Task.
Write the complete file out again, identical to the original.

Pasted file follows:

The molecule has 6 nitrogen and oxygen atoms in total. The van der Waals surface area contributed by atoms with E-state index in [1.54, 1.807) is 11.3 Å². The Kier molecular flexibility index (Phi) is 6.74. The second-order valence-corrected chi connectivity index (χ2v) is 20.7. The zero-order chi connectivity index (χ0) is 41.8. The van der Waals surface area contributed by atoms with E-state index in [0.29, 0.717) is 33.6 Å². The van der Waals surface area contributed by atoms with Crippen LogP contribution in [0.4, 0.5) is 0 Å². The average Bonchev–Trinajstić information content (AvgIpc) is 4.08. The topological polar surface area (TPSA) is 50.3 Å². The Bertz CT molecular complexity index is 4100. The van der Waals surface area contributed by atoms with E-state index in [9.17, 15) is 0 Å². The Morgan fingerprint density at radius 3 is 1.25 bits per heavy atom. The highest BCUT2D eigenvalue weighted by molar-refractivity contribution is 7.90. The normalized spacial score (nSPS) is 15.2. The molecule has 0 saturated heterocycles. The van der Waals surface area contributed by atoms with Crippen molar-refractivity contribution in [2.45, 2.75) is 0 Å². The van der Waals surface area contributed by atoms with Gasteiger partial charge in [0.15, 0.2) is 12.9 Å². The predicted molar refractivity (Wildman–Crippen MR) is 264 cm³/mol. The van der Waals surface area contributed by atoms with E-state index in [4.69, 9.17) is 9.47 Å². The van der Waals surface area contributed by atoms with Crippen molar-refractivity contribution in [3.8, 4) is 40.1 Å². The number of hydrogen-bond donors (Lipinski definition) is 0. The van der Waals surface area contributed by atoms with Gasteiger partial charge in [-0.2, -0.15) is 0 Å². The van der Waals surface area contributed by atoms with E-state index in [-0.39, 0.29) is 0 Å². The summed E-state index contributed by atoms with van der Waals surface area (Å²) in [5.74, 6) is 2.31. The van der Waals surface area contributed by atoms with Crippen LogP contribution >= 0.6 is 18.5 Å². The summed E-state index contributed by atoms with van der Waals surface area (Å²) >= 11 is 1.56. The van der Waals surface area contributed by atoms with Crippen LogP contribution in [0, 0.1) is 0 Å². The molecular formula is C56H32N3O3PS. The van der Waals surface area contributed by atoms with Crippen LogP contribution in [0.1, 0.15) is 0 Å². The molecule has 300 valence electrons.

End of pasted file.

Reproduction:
The molecule has 6 nitrogen and oxygen atoms in total. The van der Waals surface area contributed by atoms with E-state index in [1.54, 1.807) is 11.3 Å². The Kier molecular flexibility index (Phi) is 6.74. The second-order valence-corrected chi connectivity index (χ2v) is 20.7. The zero-order chi connectivity index (χ0) is 41.8. The van der Waals surface area contributed by atoms with E-state index in [0.29, 0.717) is 33.6 Å². The van der Waals surface area contributed by atoms with Crippen LogP contribution in [0.4, 0.5) is 0 Å². The average Bonchev–Trinajstić information content (AvgIpc) is 4.08. The topological polar surface area (TPSA) is 50.3 Å². The Bertz CT molecular complexity index is 4100. The van der Waals surface area contributed by atoms with E-state index in [9.17, 15) is 0 Å². The Morgan fingerprint density at radius 3 is 1.25 bits per heavy atom. The highest BCUT2D eigenvalue weighted by molar-refractivity contribution is 7.90. The normalized spacial score (nSPS) is 15.2. The molecule has 0 saturated heterocycles. The van der Waals surface area contributed by atoms with Crippen molar-refractivity contribution in [2.45, 2.75) is 0 Å². The van der Waals surface area contributed by atoms with Gasteiger partial charge in [0.15, 0.2) is 12.9 Å². The predicted molar refractivity (Wildman–Crippen MR) is 264 cm³/mol. The van der Waals surface area contributed by atoms with E-state index in [4.69, 9.17) is 9.47 Å². The van der Waals surface area contributed by atoms with Crippen molar-refractivity contribution in [3.8, 4) is 40.1 Å². The number of hydrogen-bond donors (Lipinski definition) is 0. The van der Waals surface area contributed by atoms with Gasteiger partial charge in [-0.2, -0.15) is 0 Å². The van der Waals surface area contributed by atoms with E-state index in [-0.39, 0.29) is 0 Å². The summed E-state index contributed by atoms with van der Waals surface area (Å²) in [5.74, 6) is 2.31. The van der Waals surface area contributed by atoms with Crippen LogP contribution >= 0.6 is 18.5 Å². The summed E-state index contributed by atoms with van der Waals surface area (Å²) >= 11 is 1.56. The van der Waals surface area contributed by atoms with Crippen LogP contribution in [0, 0.1) is 0 Å². The molecular formula is C56H32N3O3PS. The van der Waals surface area contributed by atoms with Crippen LogP contribution in [0.1, 0.15) is 0 Å². The molecule has 300 valence electrons.